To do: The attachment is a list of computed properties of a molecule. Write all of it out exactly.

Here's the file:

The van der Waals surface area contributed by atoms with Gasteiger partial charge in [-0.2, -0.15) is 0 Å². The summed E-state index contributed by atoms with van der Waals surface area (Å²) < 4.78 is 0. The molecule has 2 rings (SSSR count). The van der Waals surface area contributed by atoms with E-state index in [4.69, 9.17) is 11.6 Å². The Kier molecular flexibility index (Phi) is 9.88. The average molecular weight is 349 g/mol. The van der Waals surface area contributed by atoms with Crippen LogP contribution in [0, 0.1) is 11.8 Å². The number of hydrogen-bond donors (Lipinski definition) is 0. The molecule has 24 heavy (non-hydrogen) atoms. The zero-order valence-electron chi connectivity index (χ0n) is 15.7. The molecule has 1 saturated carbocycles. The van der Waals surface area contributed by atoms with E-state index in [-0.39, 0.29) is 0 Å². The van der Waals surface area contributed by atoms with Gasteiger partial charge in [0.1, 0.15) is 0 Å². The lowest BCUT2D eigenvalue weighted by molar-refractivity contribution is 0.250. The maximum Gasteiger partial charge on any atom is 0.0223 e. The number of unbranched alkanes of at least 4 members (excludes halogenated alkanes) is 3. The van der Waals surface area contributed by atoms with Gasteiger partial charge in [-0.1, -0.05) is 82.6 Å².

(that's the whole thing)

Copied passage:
The van der Waals surface area contributed by atoms with Gasteiger partial charge in [-0.2, -0.15) is 0 Å². The summed E-state index contributed by atoms with van der Waals surface area (Å²) < 4.78 is 0. The molecule has 2 rings (SSSR count). The van der Waals surface area contributed by atoms with E-state index in [4.69, 9.17) is 11.6 Å². The Kier molecular flexibility index (Phi) is 9.88. The average molecular weight is 349 g/mol. The van der Waals surface area contributed by atoms with Crippen LogP contribution in [0, 0.1) is 11.8 Å². The number of hydrogen-bond donors (Lipinski definition) is 0. The molecule has 24 heavy (non-hydrogen) atoms. The zero-order valence-electron chi connectivity index (χ0n) is 15.7. The molecule has 1 saturated carbocycles. The van der Waals surface area contributed by atoms with E-state index in [-0.39, 0.29) is 0 Å². The van der Waals surface area contributed by atoms with Gasteiger partial charge in [0.1, 0.15) is 0 Å². The lowest BCUT2D eigenvalue weighted by molar-refractivity contribution is 0.250. The maximum Gasteiger partial charge on any atom is 0.0223 e. The number of unbranched alkanes of at least 4 members (excludes halogenated alkanes) is 3. The van der Waals surface area contributed by atoms with Gasteiger partial charge in [-0.1, -0.05) is 82.6 Å².